The value of a gift for Inheritance Tax (IHT) purposes is calculated by comparing the value of the taxpayer’s assets before and after the gift is made. This is of particular importance when dealing with gifts of shares in properties to recipients other than spouses or civil partners because a share in a property is not necessarily worth the equivalent percentage of the total value of the property.
It is a long established valuation principle that the value of a share should be discounted (usually by 10%) to reflect the disadvantages of joint (as opposed to sole) ownership except where the only property owners are spouses or civil partners.
When a taxpayer wants to make a gift during their lifetime of a share in a property to a trust then, if the value of the gift is greater than £325,000, an immediate charge to IHT at 20% of the value above £325,000 will arise. In those circumstances, assuming that the taxpayer does not want to exceed the £325,000 limit then, they need to take account of the Loss to Donor Principle. If they fail to do so they risk a 20% tax charge on part of the gift.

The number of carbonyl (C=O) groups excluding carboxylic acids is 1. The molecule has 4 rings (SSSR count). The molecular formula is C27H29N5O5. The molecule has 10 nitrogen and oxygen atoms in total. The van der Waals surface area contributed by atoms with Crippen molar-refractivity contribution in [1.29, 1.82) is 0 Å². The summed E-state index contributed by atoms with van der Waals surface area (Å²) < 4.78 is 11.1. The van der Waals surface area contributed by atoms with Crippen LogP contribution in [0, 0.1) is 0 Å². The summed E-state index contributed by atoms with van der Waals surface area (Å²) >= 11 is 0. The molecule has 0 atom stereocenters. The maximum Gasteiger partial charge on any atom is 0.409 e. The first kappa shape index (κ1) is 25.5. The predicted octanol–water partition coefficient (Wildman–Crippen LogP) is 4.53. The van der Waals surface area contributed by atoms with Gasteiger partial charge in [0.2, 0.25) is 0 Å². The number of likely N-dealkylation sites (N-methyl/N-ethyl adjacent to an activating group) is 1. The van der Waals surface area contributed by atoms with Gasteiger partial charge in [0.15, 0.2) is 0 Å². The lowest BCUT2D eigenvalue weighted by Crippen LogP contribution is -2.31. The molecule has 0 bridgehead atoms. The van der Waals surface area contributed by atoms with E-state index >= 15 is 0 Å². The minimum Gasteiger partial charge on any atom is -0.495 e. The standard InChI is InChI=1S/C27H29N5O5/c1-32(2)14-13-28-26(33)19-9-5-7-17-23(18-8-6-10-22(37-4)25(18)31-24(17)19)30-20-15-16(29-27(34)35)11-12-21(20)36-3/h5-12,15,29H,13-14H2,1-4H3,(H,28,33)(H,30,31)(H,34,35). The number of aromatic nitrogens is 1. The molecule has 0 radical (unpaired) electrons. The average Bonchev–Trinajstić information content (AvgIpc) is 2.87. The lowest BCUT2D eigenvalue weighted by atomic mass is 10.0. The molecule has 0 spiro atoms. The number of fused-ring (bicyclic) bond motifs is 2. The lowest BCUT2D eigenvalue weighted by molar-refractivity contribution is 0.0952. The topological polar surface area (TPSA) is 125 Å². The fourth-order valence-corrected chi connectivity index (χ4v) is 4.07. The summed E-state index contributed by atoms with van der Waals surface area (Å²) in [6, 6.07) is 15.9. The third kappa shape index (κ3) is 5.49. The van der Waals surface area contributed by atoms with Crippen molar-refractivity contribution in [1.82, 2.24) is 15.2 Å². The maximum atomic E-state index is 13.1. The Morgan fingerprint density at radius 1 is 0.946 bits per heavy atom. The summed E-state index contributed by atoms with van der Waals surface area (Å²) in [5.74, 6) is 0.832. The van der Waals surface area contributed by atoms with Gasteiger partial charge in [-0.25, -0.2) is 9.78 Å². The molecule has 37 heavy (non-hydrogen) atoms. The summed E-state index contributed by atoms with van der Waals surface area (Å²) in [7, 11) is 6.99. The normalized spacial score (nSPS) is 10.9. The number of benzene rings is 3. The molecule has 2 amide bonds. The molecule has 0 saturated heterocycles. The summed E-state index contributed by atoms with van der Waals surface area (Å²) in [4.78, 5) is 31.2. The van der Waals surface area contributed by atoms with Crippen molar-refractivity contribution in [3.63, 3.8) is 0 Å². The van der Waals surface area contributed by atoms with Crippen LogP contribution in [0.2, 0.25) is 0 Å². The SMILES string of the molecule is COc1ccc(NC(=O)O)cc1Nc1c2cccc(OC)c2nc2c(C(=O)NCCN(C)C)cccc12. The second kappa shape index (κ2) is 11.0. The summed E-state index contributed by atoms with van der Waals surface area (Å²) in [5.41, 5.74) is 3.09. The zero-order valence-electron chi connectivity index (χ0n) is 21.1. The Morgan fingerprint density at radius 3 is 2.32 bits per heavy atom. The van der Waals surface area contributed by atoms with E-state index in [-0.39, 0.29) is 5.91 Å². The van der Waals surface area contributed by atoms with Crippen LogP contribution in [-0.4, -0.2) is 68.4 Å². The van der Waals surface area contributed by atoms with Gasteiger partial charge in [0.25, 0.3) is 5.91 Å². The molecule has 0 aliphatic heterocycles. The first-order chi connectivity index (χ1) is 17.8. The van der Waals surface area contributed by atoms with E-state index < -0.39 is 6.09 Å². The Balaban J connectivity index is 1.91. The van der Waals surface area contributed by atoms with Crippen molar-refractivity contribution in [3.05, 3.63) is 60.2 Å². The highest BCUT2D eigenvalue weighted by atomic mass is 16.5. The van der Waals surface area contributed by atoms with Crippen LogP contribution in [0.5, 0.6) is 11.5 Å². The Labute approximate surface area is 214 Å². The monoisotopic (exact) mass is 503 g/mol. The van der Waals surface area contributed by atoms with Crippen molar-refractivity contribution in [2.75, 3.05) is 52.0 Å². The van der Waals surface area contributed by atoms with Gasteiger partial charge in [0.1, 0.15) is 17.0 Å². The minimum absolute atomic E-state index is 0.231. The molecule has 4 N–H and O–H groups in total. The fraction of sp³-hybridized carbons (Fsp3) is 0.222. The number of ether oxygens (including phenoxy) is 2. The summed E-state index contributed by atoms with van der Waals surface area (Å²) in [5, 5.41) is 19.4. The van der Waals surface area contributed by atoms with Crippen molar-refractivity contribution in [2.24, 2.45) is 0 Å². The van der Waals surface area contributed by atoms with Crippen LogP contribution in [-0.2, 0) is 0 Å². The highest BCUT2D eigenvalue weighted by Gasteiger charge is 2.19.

Assume a property in sole ownership is worth £2,500,000 and that the value to be given by the taxpayer is to be no more than £325,000. If they simply give away a 13% share (£325,000/2,500,000) of the property to the trust then a tax charge will arise on part as the donor’s estate will be deemed by HMRC to have ‘lost’ more than £325,000. This is because the value of the remaining share in the donor’s hands is now discounted (due to the joint ownership with the Trustees) to £1,957,500 (87% of £2,500,000 less 10%). The correct calculation for a gift of a share is as follows
|Value of whole
|Maximum value of gift
|Required value of retained interest
[2,175,000 x 100/90] ÷ 2,500,000
Therefore the share that is given and which results in a gift of £325,000 is only 3.33334% even though 3.33334% of £2,500,000 is only £83,333.
It is only necessary to go through this calculation when the first gift is made. As the property will no longer be owned exclusively by the taxpayer then their remaining interest will already have a discounted value.
Assuming the taxpayer subsequently wanted to make a further gift with a value of £325,000 then the calculation would be as follows:
325,000/2,175,000 x 96.66666%
A second gift by the taxpayer worth £325,000 will therefore be of a 14.444435% share of the whole.
The content of this article is for general information only. For further information regarding death in the digital age, please contact Charles Boscawen or to a member of the Estates Planning and Wills team. Law covered as at October 2016.